working for Australians in retirement


Superannuation Reform Package
Public Consultation on the Second Tranche of Exposure
Draft Legislation
[Issued on 28 September 2016]

The release for public consultation of the second round of Exposure Draft Legislation for the superannuation reforms first announced in the 2016-17 Budget covers legislative amendments to:

1. Introduce a $1.6 million transfer balance cap and transitional arrangements for individuals who already have retirement phase balances above $1.6m. Included also is detail on amendments to provide commensurate treatment for defined benefit and constitutionally protected funds;
2. Reform the taxation of concessional contributions (i.e. lower the Division 293 tax income threshold to $250,000 and reduce the concessional contributions cap to $25,000);
3. Allow catch-up concessional contributions for those with balances less than $500,000;
4. Remove regulatory barriers to innovation in the creation of retirement income stream products;
5. Improve the integrity of transition to retirement income streams; and
6. Remove the anti-detriment provision.

Whilst there are issues associated with items 2, 3, 4, 5 and 6 the available time has not permitted us to examine this in any detail and make comment.

A.I.R. supports the introduction of a cap on income stream retirement products as proposed in the Draft Legislation. However we consider there is discrimination against account-based retirement income stream pensions when compared to the proposed method of emulating this cap for the defined benefit retirement income stream pension products and constitutionally protected retirement income stream pension products.

In simple terms we have, we believe, two caps:
1. a $1.6m assets cap for account based pensions; and
2. a $100,000 income cap per annum for defined benefits, annuities and constitutionally protected pensions where there is an additional 15% tax on the income received above this “cap” to be paid in any financial year.

Where is the discrimination?

Account based retirement income stream pension holders carry all the investment risks and impact of market fluctuations along with a requirement to be in a conservative retirement investment phase (quite different from the accumulation phase) and earnings over the next 10 years; with 2% to 2.5 % inflation these people may struggle to return more than 5% per annum (with a 3% earning above inflation). At $1.6m this equates to just $80,000 per annum whilst the non-risk account based pension and annuities are assessed on $100,000 per annum.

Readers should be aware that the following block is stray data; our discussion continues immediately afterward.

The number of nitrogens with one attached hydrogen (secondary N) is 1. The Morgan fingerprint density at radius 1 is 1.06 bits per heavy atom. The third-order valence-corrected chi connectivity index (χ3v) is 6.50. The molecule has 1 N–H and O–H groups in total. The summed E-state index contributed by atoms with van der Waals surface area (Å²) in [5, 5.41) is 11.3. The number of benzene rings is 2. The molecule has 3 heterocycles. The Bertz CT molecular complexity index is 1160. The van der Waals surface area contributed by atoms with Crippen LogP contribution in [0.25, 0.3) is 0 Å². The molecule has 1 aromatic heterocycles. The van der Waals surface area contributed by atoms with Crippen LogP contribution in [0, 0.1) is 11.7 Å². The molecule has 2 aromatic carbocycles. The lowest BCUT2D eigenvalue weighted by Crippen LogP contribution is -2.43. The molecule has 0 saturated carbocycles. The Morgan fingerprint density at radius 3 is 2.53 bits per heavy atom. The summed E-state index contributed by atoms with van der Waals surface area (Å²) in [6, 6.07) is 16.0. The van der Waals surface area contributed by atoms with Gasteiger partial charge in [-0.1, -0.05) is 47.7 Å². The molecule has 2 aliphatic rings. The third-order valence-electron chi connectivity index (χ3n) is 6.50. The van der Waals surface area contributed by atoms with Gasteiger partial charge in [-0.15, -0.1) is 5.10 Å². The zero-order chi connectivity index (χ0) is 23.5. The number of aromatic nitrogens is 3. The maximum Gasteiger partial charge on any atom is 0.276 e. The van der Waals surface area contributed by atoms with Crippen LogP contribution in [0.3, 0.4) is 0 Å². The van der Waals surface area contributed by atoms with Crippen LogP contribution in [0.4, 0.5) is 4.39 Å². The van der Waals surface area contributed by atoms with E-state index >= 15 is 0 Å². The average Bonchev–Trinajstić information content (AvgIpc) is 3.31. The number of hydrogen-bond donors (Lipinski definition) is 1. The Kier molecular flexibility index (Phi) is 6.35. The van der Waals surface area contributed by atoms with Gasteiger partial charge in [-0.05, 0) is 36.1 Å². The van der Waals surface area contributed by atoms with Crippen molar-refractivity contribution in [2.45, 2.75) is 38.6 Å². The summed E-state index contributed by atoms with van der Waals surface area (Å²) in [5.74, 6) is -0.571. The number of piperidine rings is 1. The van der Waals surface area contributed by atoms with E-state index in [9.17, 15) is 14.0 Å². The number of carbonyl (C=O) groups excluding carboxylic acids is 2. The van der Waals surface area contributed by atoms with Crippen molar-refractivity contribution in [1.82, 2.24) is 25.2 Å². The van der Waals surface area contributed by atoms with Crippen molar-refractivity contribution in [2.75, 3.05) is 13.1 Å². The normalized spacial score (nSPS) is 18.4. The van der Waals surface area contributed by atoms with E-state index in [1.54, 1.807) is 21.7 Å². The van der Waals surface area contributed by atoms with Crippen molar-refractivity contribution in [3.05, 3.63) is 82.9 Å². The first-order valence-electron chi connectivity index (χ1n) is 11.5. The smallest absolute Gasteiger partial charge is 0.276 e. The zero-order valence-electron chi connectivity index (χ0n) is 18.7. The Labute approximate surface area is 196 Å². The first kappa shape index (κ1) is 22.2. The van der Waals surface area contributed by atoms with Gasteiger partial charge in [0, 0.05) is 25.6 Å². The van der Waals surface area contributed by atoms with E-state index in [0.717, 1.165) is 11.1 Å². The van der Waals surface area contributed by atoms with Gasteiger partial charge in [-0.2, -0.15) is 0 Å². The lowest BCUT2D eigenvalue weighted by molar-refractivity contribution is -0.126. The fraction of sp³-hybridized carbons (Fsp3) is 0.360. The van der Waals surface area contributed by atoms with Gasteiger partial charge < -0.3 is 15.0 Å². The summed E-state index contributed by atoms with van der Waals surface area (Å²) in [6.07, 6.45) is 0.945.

This is clearly discriminatory and it would a valid assumption that over time there will be additional enforced service asset and income tested user-pays fees. It may be further assumed that for self-funded retirees the resulting 20% assessment difference will also discriminate against account based retirement income stream pensioners.

A.I.R. therefore recommends that the Cap for account based pensions be raised to $1.8m and that the proposed treatment of defined benefits plans, annuities and constitutionally protected plans be reduced to $90,000 per annum in the final legislation.

In addition, A.I.R. believes there is further discrimination against account based income stream pension assets with the cap being adjusted for CPI but in $100,000 increments.


The draft legislation anticipates that on or before 1 July 2017, people will know their
superannuation balance down to the last dollar. However, for self-managed superannuation funds in particular, it can take months for the trustees and the fund’s accountant to assess the value of the assets in the fund, identify the earnings, calculate the tax due and prepare tax returns.

Another complication is that people with self-managed superannuation funds may also have superannuation accounts with APRA funds and/or be members of defined benefit schemes.

We recommend that a period of at least 12 months be allowed for implementation of the new measures. During this period there should be no penalties applied for holding an amount in excess of the transfer balance cap in a pension account.


The $1.6m transfer balance cap is just as retrospective as the proposed $500,000 nonconcessional cap that was withdrawn by the Government largely because of widespread concerns about its retrospectivity.

The Tranche 2 draft legislation is similarly retrospective as it catches people who had already moved their superannuation into pension mode and will require these people to re-engineer their superannuation, and pay tax for which they were not previously liable.

The right thing to do would be for the Government to ‘grandfather’ the existing rules under which people have saved for their retirement and apply the new measures prospectively.